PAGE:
Yesterday I went to the TEDx East Conference at the NY Times building. What a wonderful array of speakers and performers. If you’re not aware of TED.com, you should be. TED’s slogan is “Ideas Worth Spreading.” It is a non-profit dedicated to showing off all kinds of people’s ideas and capabilities.
It was started in 1984 to bring together Technology, Entertainment and Design (TED) but has grown to include everything interesting and innovative. People speak or perform for 18 minutes max. There is a 4 day conference in southern California and a global conference in Edinburgh, Scotland. Many of the talks/performances then appear on the TED.com website.
Then there are TEDx events that are organized independently locally all over the world. Yesterday at TEDx East there were 19 presentations and performances broken into 3 segments with plenty of time to meet fellow attendees. The theme was ‘Tinker, Noodle and Obsess’. So in addition to the presentations there was a whole area of tinker toys to play with and blocks to build with. One of the biggest attractions, however, are the other 400 attendees, people who are attracted to the innovation, discovery, and fascination with people who think and accomplish along new frontiers. There was time between the segments to have conversations, meet new people, get exposed to differing viewpoints.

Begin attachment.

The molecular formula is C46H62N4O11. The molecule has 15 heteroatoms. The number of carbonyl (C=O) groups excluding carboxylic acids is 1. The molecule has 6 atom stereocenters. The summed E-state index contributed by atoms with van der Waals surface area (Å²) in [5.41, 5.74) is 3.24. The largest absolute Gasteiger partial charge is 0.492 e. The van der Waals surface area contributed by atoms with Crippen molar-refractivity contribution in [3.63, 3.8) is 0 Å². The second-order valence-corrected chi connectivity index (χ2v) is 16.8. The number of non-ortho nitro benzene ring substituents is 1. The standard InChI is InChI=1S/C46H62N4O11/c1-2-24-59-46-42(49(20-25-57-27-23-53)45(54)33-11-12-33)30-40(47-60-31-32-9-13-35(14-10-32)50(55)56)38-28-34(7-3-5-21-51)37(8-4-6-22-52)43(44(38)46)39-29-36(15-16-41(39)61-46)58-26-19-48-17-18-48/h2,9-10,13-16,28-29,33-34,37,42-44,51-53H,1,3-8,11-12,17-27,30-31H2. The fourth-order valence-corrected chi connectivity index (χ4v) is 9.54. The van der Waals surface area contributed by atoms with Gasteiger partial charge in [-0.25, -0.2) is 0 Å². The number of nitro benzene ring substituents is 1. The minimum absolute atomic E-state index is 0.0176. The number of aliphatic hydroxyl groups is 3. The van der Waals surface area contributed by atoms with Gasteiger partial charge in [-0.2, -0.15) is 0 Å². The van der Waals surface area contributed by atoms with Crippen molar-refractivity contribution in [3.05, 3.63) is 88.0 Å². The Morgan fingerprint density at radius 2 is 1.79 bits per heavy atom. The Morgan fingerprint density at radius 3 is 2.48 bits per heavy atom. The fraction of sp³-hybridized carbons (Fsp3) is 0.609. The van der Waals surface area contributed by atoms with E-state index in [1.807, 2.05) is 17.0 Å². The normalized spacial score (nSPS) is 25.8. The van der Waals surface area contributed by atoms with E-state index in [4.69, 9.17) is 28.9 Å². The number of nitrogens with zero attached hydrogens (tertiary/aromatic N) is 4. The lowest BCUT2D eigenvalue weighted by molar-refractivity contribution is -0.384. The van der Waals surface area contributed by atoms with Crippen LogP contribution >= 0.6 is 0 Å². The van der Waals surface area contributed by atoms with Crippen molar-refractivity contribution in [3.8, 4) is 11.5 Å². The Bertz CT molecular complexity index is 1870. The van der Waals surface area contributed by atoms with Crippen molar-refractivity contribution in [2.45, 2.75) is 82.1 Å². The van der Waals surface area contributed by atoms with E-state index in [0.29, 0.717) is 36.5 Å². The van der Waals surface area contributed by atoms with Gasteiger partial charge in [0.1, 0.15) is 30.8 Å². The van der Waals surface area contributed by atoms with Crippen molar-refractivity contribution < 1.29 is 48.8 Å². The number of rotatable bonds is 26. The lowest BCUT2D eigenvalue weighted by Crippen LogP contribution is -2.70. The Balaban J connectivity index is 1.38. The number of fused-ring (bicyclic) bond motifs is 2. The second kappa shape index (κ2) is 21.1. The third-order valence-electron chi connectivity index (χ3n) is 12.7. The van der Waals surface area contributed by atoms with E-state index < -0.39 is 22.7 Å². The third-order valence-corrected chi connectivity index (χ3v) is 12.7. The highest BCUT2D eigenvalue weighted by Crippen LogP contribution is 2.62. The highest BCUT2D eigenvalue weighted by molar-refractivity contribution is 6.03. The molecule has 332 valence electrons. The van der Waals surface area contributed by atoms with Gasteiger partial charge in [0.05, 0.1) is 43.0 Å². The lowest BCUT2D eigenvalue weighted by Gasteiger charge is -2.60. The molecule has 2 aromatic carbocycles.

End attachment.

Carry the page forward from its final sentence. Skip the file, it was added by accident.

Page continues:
Of the 19 presentations a few stood out. Bjarke Inlges is a Danish architect who showed pictures and designs of buildings where sustainability adds to the beauty and functionality of a building. He’s breaking ground on a new building on the west side in September. Christine McCaul and Anthony Rudolf spoke from two different viewpoints about personalized humanity when it comes to employees and customers. Charlie Wurm talked about his design of an electric car which he has built for himself at a fraction of what other designs have cost. I sat next to him later in the day and we had a great conversation. He has no plans to commercialize his inventions. He’s just a self-motivated tinkerer. I’m not too big on poetry but Sarah Kay delivered a couple of her poems with such power that she was a hit of the day. Will Ryman created the flower sculptures that currently grace Park Avenue. He spoke about his metamorphosis from a playwright to a sculptor. Producer David Binder spoke about how ‘A Raisin in the Sun’ came to be on Broadway. Ari Meisel told the riveting story of how he overcame Crohn’s disease through nutrition and exercise. Then there was rapper Baba Brinkman encouraging women to use sexual selection to mate with nice men, not mean men, and the band ‘Caravan of Thieves’ getting the audience involved in foot stomping hand clapping revelry.